Hammer’s greatest star: Michael Ripper
|FEATURES - MOVIES|
The reluctant actor who became the most familiar face of British horror... whether you knew the name or not.
Forget Peter Cushing and Christopher Lee! There was one actor who truly epitomised classic Hammer horror, and that was the irreplaceable Michael Ripper. With a whopping 23 films to his name, he was to Hammer what Desmond Llewellyn was to James Bond.
Michael Ripper was born in Portsmouth on 27 January 1913. His father Harold was a civil servant who ran a local amateur dramatic company and taught elocution and speech therapy, his mother Edith worked as a teacher. Ripper had a very unhappy Victorian childhood; his dominant father was very much a stern disciplinarian.
A pupil of Portsmouth Grammar School, which he hated, Ripper was more or less pushed into acting by his father, who entered him in various poetry competitions. A close family friend and regular visitor to their Southsea home was the brilliant comic actor Alastair Sim.
Though he initially Ripper never wanted to be an actor, Ripper was eventually persuaded by his school doctor to take it up both as a long-term career and a means of escaping his unhappy home life. He was 16 when he won a scholarship at the Central School of Speech Training and Dramatic Arts based at the Royal Albert Hall in London.
After his very happy spell at drama school, Ripper worked in various repertory theatres but struggled for a while despite his extensive classical training. In 1934 he married dance teacher Jean Bramley.
In 1935 Ripper joined the Cambridge Festival Theatre. A chance meeting with Alastair Sim on his return to London led to an introduction to the George Smith Enterprises at Walton Studios – and his film debut in Twice Branded (1935). Ripper made 29 films for the company, usually playing a small-time crook or policeman. For financial reasons he also worked as production manager and assistant director; his first love always remained the stage.
Ripper regularly performed at the Festival Theatre. A principal member of the Seagull Players in Leeds, he starred in several major productions including the lead in Macbeth. The Players disbanded following the death of King George V when all theatres closed in remembrance.
Returning to George Smith Enterprises in 1936 for film work, Ripper was stage manager for the Arts Theatre production of Rich Man Poor Man. He was forced to turn down an offer from the Old Vic because the salary wasn’t enough to support his wife and baby daughter. Now an assistant director for George Smith, Ripper received offers from RKO, Columbia and 20th Century Fox to direct some of their British-based films but, not being interested in going behind the cameras, he turned them all down. Ripper was due to take up the permanent position of unit manager for George Smith when Equity informed him that he had to choose between acting or technical work. When British film production slumped in 1938, he returned to the theatre.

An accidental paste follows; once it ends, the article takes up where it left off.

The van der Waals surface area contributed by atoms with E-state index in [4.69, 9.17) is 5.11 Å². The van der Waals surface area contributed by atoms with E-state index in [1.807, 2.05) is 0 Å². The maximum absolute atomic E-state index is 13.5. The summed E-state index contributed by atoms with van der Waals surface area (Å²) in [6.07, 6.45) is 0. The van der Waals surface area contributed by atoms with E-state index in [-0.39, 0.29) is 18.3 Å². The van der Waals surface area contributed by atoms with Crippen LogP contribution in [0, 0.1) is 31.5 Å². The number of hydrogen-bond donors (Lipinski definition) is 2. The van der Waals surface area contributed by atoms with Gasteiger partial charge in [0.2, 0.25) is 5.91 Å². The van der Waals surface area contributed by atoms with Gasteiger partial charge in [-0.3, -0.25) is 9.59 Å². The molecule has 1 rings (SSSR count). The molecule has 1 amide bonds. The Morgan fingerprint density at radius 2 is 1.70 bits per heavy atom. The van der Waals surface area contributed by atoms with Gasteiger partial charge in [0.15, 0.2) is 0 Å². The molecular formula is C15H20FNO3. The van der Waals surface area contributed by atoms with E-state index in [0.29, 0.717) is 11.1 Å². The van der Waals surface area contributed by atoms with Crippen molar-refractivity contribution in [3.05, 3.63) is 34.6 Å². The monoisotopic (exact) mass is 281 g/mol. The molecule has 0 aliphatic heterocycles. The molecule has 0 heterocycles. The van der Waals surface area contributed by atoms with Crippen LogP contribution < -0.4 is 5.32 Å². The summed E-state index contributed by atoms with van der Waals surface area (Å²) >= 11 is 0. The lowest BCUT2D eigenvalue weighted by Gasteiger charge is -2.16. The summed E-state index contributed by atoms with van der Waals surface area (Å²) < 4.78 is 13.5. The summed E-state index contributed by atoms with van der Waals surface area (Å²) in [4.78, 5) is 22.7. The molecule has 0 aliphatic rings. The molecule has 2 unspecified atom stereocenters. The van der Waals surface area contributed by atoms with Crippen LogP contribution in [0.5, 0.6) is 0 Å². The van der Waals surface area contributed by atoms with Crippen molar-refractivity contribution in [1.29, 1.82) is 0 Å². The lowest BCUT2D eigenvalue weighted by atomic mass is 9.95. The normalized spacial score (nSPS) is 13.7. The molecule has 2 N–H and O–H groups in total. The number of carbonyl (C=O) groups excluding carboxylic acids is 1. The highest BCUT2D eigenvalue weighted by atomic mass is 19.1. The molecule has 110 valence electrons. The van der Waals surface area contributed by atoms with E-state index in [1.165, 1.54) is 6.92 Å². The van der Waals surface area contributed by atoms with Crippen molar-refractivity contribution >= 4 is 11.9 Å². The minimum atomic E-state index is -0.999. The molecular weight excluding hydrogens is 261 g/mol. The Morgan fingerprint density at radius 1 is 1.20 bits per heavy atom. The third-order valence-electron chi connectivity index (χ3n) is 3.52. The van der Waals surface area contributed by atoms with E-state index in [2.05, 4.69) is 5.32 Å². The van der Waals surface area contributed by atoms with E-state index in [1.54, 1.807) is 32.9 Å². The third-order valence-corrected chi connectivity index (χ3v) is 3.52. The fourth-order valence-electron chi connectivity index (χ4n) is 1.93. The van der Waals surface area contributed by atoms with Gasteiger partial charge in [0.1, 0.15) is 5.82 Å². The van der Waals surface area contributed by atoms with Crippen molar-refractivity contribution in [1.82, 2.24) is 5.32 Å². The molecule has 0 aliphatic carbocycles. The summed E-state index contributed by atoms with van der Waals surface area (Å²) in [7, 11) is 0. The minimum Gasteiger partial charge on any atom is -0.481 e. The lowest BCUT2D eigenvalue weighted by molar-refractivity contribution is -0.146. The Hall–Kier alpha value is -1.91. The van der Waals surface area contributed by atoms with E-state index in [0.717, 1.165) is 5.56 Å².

A chance meeting with old friends Jean Anderson and Peter Powell led to an offer from Lord Longford to work at Dublin’s prestigious Gate Theatre. Ripper’s time in Ireland was beneficial. He played a variety of Shakespearian roles and quickly graduated to star status as Hamlet.
With Britain declaring War on Germany, Ripper approached the British Embassy in Dublin to enquire whether he should return to England and enlist. The Embassy told him to remain at the Gate until further notice.
Ripper spent eight wonderful years at the Gate but with his 13-year marriage coming to an end, he returned to England. Within a few months he met his future partner, Irish actress Catherine Finn. From 1947 he was a regular fixture in British films that included his Hammer debut The Dark Road (1947). He continued his theatre work and began making early TV appearances.
Ripper’s first involvement with the horror genre was on stage in the 1948 Westminster Theatre production of The Anatomist, an adaptation of the famous Burke and Hare story with Alistair Sim as Dr Knox and Ripper as Willie Hare; they repeated their roles in the 1949 TV version. Both the play and Sim’s performance were met with negative reviews although Ripper was singled out for most of the praise. Upset by the critical reaction, Sim never hired Ripper again.
Ripper finally got a leading role opposite Robert Montgomery in Your Witness (1950), a major British-made Hollywood film. Both actors became firm friends and Montgomery was so impressed by his co-star’s performance, he wanted to use him in future films. Sadly Your Witness was a box office flop. Needless to say Montgomery was still keen to use Ripper and invited him over to Hollywood where he could star in several major films. Not wanting to leave the UK, Ripper turned down the offer, and the possible movie stardom that came with it.